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Stageplay Review: “Dial M for Murder” – Faiba Bernard’s Intriguing Ghanaian Adaptation.



Faiba Bernard, a Ghanaian playwright on Wednesday 29th November 2023, wowed patrons with his unique adaptation of English playwright Frederick Knott‘s 1952 play of the same title, “Dial ‘M’ For Murder.” 

Directed by Bernard himself, the play adds a distinctive Ghanaian flavour to the classic tale, creating an engaging and thought-provoking theatrical experience.

The narrative unfolds around a cheating wife and the vengeful husband, Na’Sei, who plots to have her murdered to secure their shared inheritance. However, the plot takes unexpected turns, unravelling a web of mysteries that demand answers. Bernard successfully injects Ghanaian elements and references into the story, delighting the audience with a cultural twist.

In the lead role of Na’SeiFaiba Bernard showcases his versatility, occasionally drawing on his skills as a spoken word artist to deliver impactful lines. His portrayal adds depth to the character, making the audience empathize with the complexities of his vengeful quest.

Bernice Afi Nuna Quarshie as Aba and Eugene Evans (YujinSpeaks) as Kojo, the lover, contribute to the play’s emotional landscape. Bertram Jude Buckman‘s portrayal of Soforson, the hired killer, adds an intriguing layer of humour to the unfolding drama. However, the standout performance comes from Jay Garbrah, who flawlessly embodies the role of the Police Inspector, delivering lines with impeccable mastery that captivates the audience.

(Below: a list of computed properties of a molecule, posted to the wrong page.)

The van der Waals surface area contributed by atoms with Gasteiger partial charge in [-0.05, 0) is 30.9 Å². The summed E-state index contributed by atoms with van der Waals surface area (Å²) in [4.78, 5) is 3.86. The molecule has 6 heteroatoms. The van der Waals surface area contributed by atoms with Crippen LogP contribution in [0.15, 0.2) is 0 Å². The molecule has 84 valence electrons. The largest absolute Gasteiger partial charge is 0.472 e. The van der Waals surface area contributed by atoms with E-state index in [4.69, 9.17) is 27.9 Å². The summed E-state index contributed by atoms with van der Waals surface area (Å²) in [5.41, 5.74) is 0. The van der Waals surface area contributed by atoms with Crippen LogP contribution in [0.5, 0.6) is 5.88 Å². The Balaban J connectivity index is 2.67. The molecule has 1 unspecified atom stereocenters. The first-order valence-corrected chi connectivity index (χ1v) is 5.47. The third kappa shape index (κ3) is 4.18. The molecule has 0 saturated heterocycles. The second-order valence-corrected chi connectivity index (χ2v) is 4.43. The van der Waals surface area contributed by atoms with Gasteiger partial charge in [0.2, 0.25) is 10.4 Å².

The play’s dialogue-heavy nature requires the audience to stay attentive, enhancing the suspense and engagement. Some acts in the play did seem rushed particularly because of the fast-paced nature of the play.


As the story delves into crime and investigations, it demands intellectual participation from the viewers, making for a compelling and immersive experience. However, that immersive experience was plagued with some challenges.

Despite the commendable performances, the production faced technical challenges, a recurring issue at the Folksplace. These challenges, though not uncommon in live performances, should be swiftly addressed to preserve the overall experience for the audience.

The initiative of the National Theatre to provide a platform like Wednesday Theatre for young playwrights and production outfits is commendable. The commitment to supporting emerging talents and allowing them to showcase their work is certainly laudable as it helps in the growth of theatre. 

Wednesday Theatre at the Folksplace happens every last Wednesday of the month and we will be looking forward to the next one.

I will rate the production 3  out of 5 stars. “Dial ‘M’ For Murder” stands out as a captivating adaptation, skillfully blending a classic storyline with Ghanaian nuances. Faiba Bernard’s directorial and acting prowess, along with the strong ensemble cast, delivers a compelling performance that keeps the audience on the edge of their seats. Hopefully, they will be empowered to stage this production on a bigger stage with a larger audience in the main auditorium of the National Theater. 


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